Remember how back in January I raised one of the central mysteries behind Travelex’s ransomware attack – namely, had the foreign currency exchange service paid its attackers a ransom or not?
Travelex was notably refusing to answer any questions about whether it had given in to the extortionists’ demands.
But now, the Wall Street Journal reports, it sounds like Travelex paid US $2.3 million worth of Bitcoin to the REvil ransomware gang, who had threatened to publish personal data of customers stolen from Travelex’s network.
Owned by London-listed payments conglomerate Finablr PLC, Travelex found its operations crippled by a New Year’s Eve ransomware attack that left some of its systems offline for weeks. The finance company paid out the ransom in the form of 285 bitcoin, according to the person with knowledge of the transaction.
Asked about the payment, a Travelex spokesman said the firm has taken advice from a number of experts and has kept regulators and partners informed about its efforts to manage the recovery. A U.K. law-enforcement investigation into the breach is continuing, he said. He declined to comment further on the incident.
Whether ransoms should be paid or not is a divisive topic, and I find it hard to give a simple answer. I can well understand the position of those who say that it encourages more ransomware attacks against other organisations if a ransom is paid. It certainly does.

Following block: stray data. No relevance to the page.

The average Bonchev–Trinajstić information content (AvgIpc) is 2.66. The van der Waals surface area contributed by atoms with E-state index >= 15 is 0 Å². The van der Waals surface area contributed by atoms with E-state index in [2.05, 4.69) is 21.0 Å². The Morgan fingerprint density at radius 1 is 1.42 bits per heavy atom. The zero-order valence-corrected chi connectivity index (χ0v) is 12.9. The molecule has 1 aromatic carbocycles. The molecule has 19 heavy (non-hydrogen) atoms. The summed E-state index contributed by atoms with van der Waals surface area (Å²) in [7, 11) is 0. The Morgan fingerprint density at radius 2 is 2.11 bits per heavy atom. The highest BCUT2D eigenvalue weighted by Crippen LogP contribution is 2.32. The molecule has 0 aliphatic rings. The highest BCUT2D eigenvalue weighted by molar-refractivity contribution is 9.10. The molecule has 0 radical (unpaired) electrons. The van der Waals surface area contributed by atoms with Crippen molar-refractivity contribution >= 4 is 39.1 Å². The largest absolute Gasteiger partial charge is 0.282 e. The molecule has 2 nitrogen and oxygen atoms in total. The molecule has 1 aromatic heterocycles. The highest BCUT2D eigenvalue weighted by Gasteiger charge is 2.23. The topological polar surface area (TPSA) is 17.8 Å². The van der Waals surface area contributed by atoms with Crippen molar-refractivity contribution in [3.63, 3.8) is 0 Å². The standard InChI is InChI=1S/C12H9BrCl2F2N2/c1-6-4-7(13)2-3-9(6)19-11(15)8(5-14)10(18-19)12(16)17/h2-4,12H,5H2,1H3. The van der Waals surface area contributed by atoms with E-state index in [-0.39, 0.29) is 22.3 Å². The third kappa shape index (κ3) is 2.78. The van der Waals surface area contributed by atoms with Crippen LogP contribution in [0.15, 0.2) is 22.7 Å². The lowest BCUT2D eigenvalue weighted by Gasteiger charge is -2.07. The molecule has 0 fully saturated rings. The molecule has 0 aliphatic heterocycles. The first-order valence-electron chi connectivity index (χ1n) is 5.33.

But at the same time, when a company is on the ropes, it has no other options, and its survival is in question, it’s hard not to sympathise with a difficult decision being made to pay those who were behind the attack if it helps ensure the firm stays afloat, and jobs are saved.
Eventually Travelex began to hobble back online at the end of January.
The financial problems faced by Travelex and its parent company, Finablr, have only increased in the months since due to the enormous impact the Coronavirus pandemic has had on its business.
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